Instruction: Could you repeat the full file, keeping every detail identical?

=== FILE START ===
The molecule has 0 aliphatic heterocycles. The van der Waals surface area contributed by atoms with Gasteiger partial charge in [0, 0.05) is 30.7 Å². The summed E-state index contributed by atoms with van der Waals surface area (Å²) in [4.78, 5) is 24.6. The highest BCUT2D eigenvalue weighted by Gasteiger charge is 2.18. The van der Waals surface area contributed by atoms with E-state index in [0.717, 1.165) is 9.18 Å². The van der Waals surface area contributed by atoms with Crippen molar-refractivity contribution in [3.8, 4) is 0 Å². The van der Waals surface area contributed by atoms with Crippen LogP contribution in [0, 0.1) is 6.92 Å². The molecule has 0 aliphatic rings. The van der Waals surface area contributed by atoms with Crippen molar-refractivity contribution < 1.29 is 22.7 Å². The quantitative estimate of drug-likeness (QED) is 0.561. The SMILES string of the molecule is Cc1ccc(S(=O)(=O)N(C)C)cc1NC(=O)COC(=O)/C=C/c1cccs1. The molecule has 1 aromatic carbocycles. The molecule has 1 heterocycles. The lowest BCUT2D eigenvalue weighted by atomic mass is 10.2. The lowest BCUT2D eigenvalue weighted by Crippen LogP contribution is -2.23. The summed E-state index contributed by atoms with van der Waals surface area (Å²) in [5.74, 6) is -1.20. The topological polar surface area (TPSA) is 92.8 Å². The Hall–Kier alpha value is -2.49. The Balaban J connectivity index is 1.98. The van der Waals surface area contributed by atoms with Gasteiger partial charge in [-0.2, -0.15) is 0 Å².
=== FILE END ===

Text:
The molecule has 0 aliphatic heterocycles. The van der Waals surface area contributed by atoms with Gasteiger partial charge in [0, 0.05) is 30.7 Å². The summed E-state index contributed by atoms with van der Waals surface area (Å²) in [4.78, 5) is 24.6. The highest BCUT2D eigenvalue weighted by Gasteiger charge is 2.18. The van der Waals surface area contributed by atoms with E-state index in [0.717, 1.165) is 9.18 Å². The van der Waals surface area contributed by atoms with Crippen molar-refractivity contribution in [3.8, 4) is 0 Å². The van der Waals surface area contributed by atoms with Crippen LogP contribution in [0, 0.1) is 6.92 Å². The molecule has 0 aliphatic rings. The van der Waals surface area contributed by atoms with Crippen molar-refractivity contribution < 1.29 is 22.7 Å². The quantitative estimate of drug-likeness (QED) is 0.561. The SMILES string of the molecule is Cc1ccc(S(=O)(=O)N(C)C)cc1NC(=O)COC(=O)/C=C/c1cccs1. The molecule has 1 aromatic carbocycles. The molecule has 1 heterocycles. The lowest BCUT2D eigenvalue weighted by atomic mass is 10.2. The lowest BCUT2D eigenvalue weighted by Crippen LogP contribution is -2.23. The summed E-state index contributed by atoms with van der Waals surface area (Å²) in [5.74, 6) is -1.20. The topological polar surface area (TPSA) is 92.8 Å². The Hall–Kier alpha value is -2.49. The Balaban J connectivity index is 1.98. The van der Waals surface area contributed by atoms with Gasteiger partial charge in [-0.2, -0.15) is 0 Å².